Recommendation: To better mitigate the effect of factors both beyond and within FEMA's control to improve the information provided to decision makers; to better inform future estimates, including the ability to incorporate past experience in those estimates; and to improve the management of FEMA's disaster-related resources, the Secretary of Homeland Security should instruct FEMA's Administrator to review and revise incident coding types to ensure that they are accurate and useful for learning from past experience. At a minimum, incident codes should match the descriptions and be consistently entered and reflect what occurred, which may require permitting multiple incident types for each declaration.

    Agency Affected: Department of Homeland Security

  8. Status: Closed - Implemented

    Comments: In February 2008, GAO reported that opportunities exist for the Federal Emergency Management Agency (FEMA) to learn from past disasters and improve its management of disaster-related resources (GAO-08-301). GAO recommended that FEMA develop training and standard operating procedures for all staff entering incident type and cost information into the Disaster Financial Status Report (DFSR) database. In response to GAO?s report, FEMA staff took action in early 2010 by reclassifying the incident types in the DFSR database so that the incident types agree with those in the declaration model in National Emergency Management Information System (NEMIS). The process has been standardized so that first, the Declaration Unit determines the disaster type and enters this data into the declaration model; and second, the Disaster Relief Fund (DRF) Oversight Team ensures that the data in the DFSR database agree with the declaration model.

    Recommendation: To better mitigate the effect of factors both beyond and within FEMA's control to improve the information provided to decision makers; to better inform future estimates, including the ability to incorporate past experience in those estimates; and to improve the management of FEMA's disaster-related resources, the Secretary of Homeland Security should instruct FEMA's Administrator to develop training and standard operating procedures for all staff entering incident type and cost information into the DFSR database.

    Agency Affected: Department of Homeland Security

  9. Status: Closed - Implemented

    Comments: In February 2008, GAO reported that opportunities exist for the Federal Emergency Management Agency (FEMA) to learn from past disasters and improve its management of disaster-related resources (GAO-08-301). GAO recommended that FEMA review reasons why older disasters remain open and take action to close/reconcile them if possible. On November 7, 2009, the FEMA Administrator directed the FEMA Chief Financial Officer (CFO) to lead an agency-wide effort aimed at closing open disasters and emergencies and fire management assistance grants. The Executive Officer from FEMA's Office of the CFO (OCFO) led the Administrator's closeout initiative and formed a Disaster Closeout Workgroup (DCW), which consisted of representatives from the Headquarter (HQ) program offices, mission support offices, and the FEMA regional offices. OCFO tasked the Regional Administrators with providing an Open Disaster Assessment by April 1, 2010. The assessment was conducted to identify the status of all open projects, programs, and FEMA-State Agreements (FSAs); establish target closeout dates; and identify impediments to timely closeout. The DCW will develop consistent closeout procedures and training materials across the agency. HQ program offices are reviewing program timelines and tools to enforce compliance by the states with those timelines. Further, the OCFO will assess the enhancement of its current reporting system for open disasters to incorporate a more robust aging/tracking component. Of the 357 open disasters as of 10/1/2009 (under the purview of the DCW initiative), 118 were closed as of June 28, 2010.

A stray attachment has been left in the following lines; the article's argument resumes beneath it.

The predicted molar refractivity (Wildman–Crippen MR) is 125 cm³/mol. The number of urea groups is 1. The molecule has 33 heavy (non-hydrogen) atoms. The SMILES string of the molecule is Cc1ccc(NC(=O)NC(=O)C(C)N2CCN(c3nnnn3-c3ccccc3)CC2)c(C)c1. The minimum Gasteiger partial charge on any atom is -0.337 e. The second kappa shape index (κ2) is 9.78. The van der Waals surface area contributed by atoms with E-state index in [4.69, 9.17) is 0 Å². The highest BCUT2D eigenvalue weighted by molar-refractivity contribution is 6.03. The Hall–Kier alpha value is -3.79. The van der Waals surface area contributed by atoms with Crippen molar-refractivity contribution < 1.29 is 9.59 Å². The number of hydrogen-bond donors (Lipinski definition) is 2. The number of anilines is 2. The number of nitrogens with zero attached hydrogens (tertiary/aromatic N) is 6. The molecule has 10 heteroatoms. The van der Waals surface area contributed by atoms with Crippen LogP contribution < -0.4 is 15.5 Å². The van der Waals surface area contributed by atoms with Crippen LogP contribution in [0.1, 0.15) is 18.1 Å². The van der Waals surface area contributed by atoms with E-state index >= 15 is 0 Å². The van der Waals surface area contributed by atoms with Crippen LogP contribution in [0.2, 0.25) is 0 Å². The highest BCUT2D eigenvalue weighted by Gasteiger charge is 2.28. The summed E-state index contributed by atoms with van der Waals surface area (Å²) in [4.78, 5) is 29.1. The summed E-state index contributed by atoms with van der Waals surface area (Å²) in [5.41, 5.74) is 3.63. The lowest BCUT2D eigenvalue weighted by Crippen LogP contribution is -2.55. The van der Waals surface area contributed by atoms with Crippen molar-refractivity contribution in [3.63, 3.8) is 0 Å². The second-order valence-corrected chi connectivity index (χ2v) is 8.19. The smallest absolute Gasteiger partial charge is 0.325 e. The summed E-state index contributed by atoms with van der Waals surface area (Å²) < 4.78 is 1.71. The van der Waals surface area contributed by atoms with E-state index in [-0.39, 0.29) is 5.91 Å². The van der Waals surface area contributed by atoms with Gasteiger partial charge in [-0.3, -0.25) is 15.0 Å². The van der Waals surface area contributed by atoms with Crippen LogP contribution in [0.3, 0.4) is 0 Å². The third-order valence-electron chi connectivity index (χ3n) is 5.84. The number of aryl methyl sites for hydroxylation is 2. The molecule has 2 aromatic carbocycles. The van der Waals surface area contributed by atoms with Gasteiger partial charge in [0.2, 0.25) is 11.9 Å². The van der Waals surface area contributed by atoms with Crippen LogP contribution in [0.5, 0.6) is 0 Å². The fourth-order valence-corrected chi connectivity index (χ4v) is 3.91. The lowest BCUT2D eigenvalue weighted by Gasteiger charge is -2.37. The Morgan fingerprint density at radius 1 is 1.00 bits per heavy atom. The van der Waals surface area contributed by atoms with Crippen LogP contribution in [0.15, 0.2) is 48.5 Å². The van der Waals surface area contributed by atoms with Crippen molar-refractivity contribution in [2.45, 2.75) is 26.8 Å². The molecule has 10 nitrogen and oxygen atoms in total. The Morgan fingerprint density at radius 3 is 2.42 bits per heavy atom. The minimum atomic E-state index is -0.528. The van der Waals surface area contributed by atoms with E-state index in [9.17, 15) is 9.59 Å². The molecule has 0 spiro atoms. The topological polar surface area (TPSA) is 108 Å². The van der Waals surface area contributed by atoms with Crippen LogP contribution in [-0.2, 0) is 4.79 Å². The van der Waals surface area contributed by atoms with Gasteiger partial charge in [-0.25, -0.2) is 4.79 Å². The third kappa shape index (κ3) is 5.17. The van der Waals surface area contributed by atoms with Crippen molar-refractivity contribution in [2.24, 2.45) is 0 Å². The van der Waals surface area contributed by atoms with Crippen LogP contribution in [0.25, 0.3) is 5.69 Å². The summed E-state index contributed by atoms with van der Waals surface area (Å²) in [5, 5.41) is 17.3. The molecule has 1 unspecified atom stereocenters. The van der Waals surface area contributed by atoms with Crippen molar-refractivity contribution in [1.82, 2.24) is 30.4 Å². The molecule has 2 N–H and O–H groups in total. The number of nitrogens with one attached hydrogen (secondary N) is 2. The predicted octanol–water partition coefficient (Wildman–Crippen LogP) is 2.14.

Recommendation: To better mitigate the effect of factors both beyond and within FEMA's control to improve the information provided to decision makers; to better inform future estimates, including the ability to incorporate past experience in those estimates; and to improve the management of FEMA's disaster-related resources, the Secretary of Homeland Security should instruct FEMA's Administrator to review reasons why "older" disasters remain open and take action to close/reconcile them if possible.

    Agency Affected: Department of Homeland Security

  10. Status: Closed - Not Implemented

    Comments: In February 2008, GAO reported that opportunities exist for the Federal Emergency Management Agency (FEMA) to learn from past disasters and improve its management of disaster-related resources (GAO-08-301). GAO recommended that FEMA work with Congress and OMB to provide more complete information on known costs from prior disasters and costs associated with catastrophic disasters as part of the annual budget request. However, per a 6/28/10 discussion with FEMA Director Financial Systems & Management Reporting, FEMA has been unable to address this item because they would need direction from Congress, but Congress has been unwilling to take on the issue. As a result, GAO will close out this recommendation as not implemented.

    Recommendation: To promote a more informed debate about budget priorities and trade-offs, the Secretary of Homeland Security also should instruct FEMA's Administrator to work with OMB and Congress to provide more complete information on known costs from prior disasters and costs associated with catastrophic disasters as part of the annual budget request.

    Agency Affected: Department of Homeland Security